Billy’s Father / Papa Quotes in Where the Red Fern Grows
Papa set me on his lap and we had a good talk. He told me how hard times were, and that it looked like a man couldn't get a fair price for anything he raised. Some of the farmers had quit farming and were cutting railroad ties so they could feed their families. If things didn't get better, that's what he'd have to do. He said he'd give anything if he could get some good hounds for me, but there didn't seem to be any way he could right then.
I went off to bed with my heart all torn up in little pieces, and cried myself to sleep.
Papa whacked him again and it was all over. […]
After the coon was killed, I walked over. Papa was trying to get the coon's paw from the trap. […] A sorrowful look came over Papa's face… […] "Billy," he said, "l want you to take a hammer and pull the nails from every one of those traps. […] I don't think this is very sportsmanlike.”
“Please go just a little further," I begged. "I just know we'll hear them."
Still no one spoke or made a move to go on.
Stepping over to my father, I buried my face in his old mackinaw coat. Sobbing, I pleaded with him not to turn back. He patted my head. “Billy," he said, “a man could freeze to death in this storm, and besides, your dogs will give up and come in."
"That's what has me worried," I cried. 'They won't come in. They won't, Papa. Little Ann might, but not Old Dan. He'd die before he'd leave a coon in a tree."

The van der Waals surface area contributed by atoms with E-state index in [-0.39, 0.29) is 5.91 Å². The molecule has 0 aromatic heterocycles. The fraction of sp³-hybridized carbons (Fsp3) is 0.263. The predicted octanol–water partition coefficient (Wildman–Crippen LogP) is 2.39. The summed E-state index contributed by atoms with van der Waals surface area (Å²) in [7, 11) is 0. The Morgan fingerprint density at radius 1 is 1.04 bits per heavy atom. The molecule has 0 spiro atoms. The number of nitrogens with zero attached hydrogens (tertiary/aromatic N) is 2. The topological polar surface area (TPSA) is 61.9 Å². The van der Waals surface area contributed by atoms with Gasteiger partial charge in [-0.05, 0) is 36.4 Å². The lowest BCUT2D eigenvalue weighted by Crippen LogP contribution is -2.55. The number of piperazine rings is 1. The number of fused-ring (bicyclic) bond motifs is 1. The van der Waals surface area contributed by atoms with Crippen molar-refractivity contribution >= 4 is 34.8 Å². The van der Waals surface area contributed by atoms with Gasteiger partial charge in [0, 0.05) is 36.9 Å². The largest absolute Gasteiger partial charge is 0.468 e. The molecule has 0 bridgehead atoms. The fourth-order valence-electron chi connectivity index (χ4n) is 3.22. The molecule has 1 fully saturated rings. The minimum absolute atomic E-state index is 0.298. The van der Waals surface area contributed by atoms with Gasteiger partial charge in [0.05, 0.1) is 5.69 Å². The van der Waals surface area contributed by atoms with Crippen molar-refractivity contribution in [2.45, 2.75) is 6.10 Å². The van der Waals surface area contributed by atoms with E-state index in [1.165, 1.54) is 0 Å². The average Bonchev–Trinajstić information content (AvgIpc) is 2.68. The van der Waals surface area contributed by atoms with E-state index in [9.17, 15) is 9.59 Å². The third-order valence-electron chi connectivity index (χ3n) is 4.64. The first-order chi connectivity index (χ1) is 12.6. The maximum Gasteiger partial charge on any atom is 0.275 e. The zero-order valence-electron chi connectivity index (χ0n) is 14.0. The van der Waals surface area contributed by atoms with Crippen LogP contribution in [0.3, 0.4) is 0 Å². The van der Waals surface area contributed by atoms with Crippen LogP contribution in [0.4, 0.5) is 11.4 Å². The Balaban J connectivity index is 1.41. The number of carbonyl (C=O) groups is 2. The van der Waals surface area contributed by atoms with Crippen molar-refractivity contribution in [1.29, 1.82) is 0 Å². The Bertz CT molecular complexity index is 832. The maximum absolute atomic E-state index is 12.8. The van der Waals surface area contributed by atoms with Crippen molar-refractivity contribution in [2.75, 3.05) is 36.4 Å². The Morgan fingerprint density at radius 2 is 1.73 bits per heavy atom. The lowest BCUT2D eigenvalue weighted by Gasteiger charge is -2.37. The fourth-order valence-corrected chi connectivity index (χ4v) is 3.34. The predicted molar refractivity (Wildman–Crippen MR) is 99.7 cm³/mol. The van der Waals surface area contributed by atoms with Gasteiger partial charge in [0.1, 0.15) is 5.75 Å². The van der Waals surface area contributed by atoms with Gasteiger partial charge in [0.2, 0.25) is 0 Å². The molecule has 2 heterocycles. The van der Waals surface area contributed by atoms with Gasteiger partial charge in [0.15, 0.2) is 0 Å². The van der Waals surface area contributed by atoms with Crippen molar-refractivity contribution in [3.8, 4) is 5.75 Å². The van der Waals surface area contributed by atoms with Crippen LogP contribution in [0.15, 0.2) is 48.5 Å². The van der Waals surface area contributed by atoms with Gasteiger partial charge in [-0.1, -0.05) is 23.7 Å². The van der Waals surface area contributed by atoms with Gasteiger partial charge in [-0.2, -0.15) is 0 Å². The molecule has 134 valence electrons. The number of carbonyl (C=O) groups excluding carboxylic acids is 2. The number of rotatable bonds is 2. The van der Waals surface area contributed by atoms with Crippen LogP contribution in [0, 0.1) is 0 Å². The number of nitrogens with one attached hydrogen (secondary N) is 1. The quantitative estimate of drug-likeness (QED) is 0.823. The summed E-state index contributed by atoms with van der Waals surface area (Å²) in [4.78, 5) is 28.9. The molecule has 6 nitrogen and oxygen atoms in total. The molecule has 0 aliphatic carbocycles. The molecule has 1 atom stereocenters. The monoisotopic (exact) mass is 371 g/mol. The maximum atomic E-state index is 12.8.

I heard the judge say to my father, “This beats anything I have ever seen. Why, those dogs can read that boy's mind.” […]
Papa said, "Yes, I know what you mean. I've seen them do things that I couldn't understand. I'd never heard of hounds that ever had any affection for anyone, but these dogs are different. Did you know they won't hunt with anyone but him, not even me?"
"l never saw anything like it. Little Ann wouldn't have fought the lion if it hadn't been for Old Dan. All she was doing was helping him. He wouldn't quit. He just stayed right in there till the end. I even had to pry his jaws loose from the lion's throat after the lion was dead."
Glancing at Old Dan, Papa said, “It's in his blood, Billy. He's a hunting hound, and the best one I ever saw. He only has two loves—you and hunting. That's all he knows."
'Don't touch it, Mama," my oldest sister whispered. "It was planted by an angel."
Mama smiled and asked, "Have you heard the legend?"
'Yes, Mama," my sister said. “Grandma told me the story and I believe it, too."
With a serious look on his face, Papa said, "These hills are full of legends. Up until now I've never paid much attention to them, but now I don't know. Perhaps there is something to the legend of the red fern. Maybe this is God's way of helping Billy understand why his dogs died."
“I’m sure it is, Papa," I said, "and I do understand. I feel different now, and I don't hurt any more."